Brothers of the Island by Kerry Hilton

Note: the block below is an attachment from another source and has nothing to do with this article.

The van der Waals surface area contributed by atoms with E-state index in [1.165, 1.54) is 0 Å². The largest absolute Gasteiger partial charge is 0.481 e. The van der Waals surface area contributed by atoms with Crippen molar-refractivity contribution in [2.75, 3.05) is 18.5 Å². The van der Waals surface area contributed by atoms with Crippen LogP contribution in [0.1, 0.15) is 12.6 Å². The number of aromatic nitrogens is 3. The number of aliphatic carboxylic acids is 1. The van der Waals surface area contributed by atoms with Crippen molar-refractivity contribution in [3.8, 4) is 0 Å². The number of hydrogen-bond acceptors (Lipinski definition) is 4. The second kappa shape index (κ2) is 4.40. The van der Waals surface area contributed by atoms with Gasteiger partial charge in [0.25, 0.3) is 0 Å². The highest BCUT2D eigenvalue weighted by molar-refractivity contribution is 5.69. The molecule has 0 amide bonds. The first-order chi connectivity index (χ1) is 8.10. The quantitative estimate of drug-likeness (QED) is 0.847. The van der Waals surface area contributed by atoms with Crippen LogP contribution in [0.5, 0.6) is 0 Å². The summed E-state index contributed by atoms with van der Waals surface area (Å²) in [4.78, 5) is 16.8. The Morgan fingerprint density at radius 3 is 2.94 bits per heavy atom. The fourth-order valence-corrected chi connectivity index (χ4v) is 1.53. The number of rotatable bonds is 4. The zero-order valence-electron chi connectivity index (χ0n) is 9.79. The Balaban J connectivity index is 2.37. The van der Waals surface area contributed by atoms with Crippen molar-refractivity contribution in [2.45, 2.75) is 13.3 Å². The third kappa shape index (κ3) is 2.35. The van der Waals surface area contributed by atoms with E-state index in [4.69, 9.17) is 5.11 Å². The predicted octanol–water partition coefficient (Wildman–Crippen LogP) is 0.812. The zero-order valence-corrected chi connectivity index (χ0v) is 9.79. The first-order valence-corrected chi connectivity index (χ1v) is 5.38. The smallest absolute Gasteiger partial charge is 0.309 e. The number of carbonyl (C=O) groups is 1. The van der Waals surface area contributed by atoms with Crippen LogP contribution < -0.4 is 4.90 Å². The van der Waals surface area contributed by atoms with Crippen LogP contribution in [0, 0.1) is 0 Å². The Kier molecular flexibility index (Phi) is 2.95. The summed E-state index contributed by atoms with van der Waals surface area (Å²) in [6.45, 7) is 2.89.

During a fishing trip on the Mississippi River with his three grandsons, Bob Peterson diverts their excursion to a nearby island to wait out a storm. It’s there that he retells the story of his own life growing up on an island with his two brothers just prior to the brink of WWI. It all began in 1916 on Arrowhead Island, named for its crooked V-shape and the Indians that used to live there. Young brothers, Ron, Arthur and Bob must forage for their food to keep Pops and the family fed as they live the carefree life of three Huckleberry Finns. One day they stumble upon an old pine box that’s been washed ashore filled with Indian bones, a skull, arrowheads and a tomahawk. Inscribed on the lid are the words: Wau-kon-haw-kaw. In town, an Indian by the name of Big Canoe tells the boys that they have found “Snakeskin,” the lost bones of Chief Waukon Decorah. A curse was once placed on those bones and now that they have returned, war with the white man is imminent—as prophesied by Chief White Cloud, the Indian prophet. Big Canoe tells Ron that he will pay him handsomely for those bones the following day with the intent of burying them properly before word gets out to the Indian tribes. But prior to the trade being made, the boys meet up with their old pal, Harmonica Jones, and Ron foolishly exchanges the box of bones for a German Luger. When the hobo is later found dead, and the box of bones nowhere to be found, the boy’s father (Pops) encourages his sons to do whatever possible to find those bones and bury them in the sacred Cave of Chiefs.